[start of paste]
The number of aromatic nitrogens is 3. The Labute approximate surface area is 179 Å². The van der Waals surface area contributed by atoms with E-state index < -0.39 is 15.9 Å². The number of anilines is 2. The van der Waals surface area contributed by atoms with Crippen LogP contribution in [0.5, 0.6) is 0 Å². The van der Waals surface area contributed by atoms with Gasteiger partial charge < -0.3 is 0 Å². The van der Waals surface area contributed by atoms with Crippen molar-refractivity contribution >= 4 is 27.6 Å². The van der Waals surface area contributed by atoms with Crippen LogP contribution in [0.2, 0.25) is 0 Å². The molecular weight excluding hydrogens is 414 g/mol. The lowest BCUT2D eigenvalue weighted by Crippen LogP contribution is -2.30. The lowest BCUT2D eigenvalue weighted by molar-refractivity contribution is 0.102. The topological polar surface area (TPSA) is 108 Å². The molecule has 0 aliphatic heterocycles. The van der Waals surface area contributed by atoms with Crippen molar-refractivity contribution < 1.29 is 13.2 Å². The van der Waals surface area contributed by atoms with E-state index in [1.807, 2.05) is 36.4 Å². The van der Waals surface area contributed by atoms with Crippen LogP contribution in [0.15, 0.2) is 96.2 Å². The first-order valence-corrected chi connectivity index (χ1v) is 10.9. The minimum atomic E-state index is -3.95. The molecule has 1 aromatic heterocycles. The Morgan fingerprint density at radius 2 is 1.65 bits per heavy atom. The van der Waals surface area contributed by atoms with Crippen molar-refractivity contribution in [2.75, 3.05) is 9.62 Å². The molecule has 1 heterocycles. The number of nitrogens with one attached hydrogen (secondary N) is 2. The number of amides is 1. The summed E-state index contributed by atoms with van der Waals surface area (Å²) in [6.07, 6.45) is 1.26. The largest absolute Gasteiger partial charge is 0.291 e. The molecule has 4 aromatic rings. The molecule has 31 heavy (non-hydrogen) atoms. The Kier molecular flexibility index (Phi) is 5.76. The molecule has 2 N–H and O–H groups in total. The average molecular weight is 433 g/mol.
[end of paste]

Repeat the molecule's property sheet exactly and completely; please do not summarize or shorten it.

The number of aromatic nitrogens is 3. The Labute approximate surface area is 179 Å². The van der Waals surface area contributed by atoms with E-state index < -0.39 is 15.9 Å². The number of anilines is 2. The van der Waals surface area contributed by atoms with Crippen LogP contribution in [0.5, 0.6) is 0 Å². The van der Waals surface area contributed by atoms with Gasteiger partial charge < -0.3 is 0 Å². The van der Waals surface area contributed by atoms with Crippen molar-refractivity contribution >= 4 is 27.6 Å². The van der Waals surface area contributed by atoms with Crippen LogP contribution in [0.2, 0.25) is 0 Å². The molecular weight excluding hydrogens is 414 g/mol. The lowest BCUT2D eigenvalue weighted by Crippen LogP contribution is -2.30. The lowest BCUT2D eigenvalue weighted by molar-refractivity contribution is 0.102. The topological polar surface area (TPSA) is 108 Å². The molecule has 0 aliphatic heterocycles. The van der Waals surface area contributed by atoms with Crippen molar-refractivity contribution < 1.29 is 13.2 Å². The van der Waals surface area contributed by atoms with E-state index in [1.807, 2.05) is 36.4 Å². The van der Waals surface area contributed by atoms with Crippen LogP contribution in [0.15, 0.2) is 96.2 Å². The first-order valence-corrected chi connectivity index (χ1v) is 10.9. The minimum atomic E-state index is -3.95. The molecule has 1 aromatic heterocycles. The Morgan fingerprint density at radius 2 is 1.65 bits per heavy atom. The van der Waals surface area contributed by atoms with Crippen molar-refractivity contribution in [2.75, 3.05) is 9.62 Å². The molecule has 1 heterocycles. The number of nitrogens with one attached hydrogen (secondary N) is 2. The number of amides is 1. The summed E-state index contributed by atoms with van der Waals surface area (Å²) in [6.07, 6.45) is 1.26. The largest absolute Gasteiger partial charge is 0.291 e. The molecule has 4 aromatic rings. The molecule has 31 heavy (non-hydrogen) atoms. The Kier molecular flexibility index (Phi) is 5.76. The molecule has 2 N–H and O–H groups in total. The average molecular weight is 433 g/mol.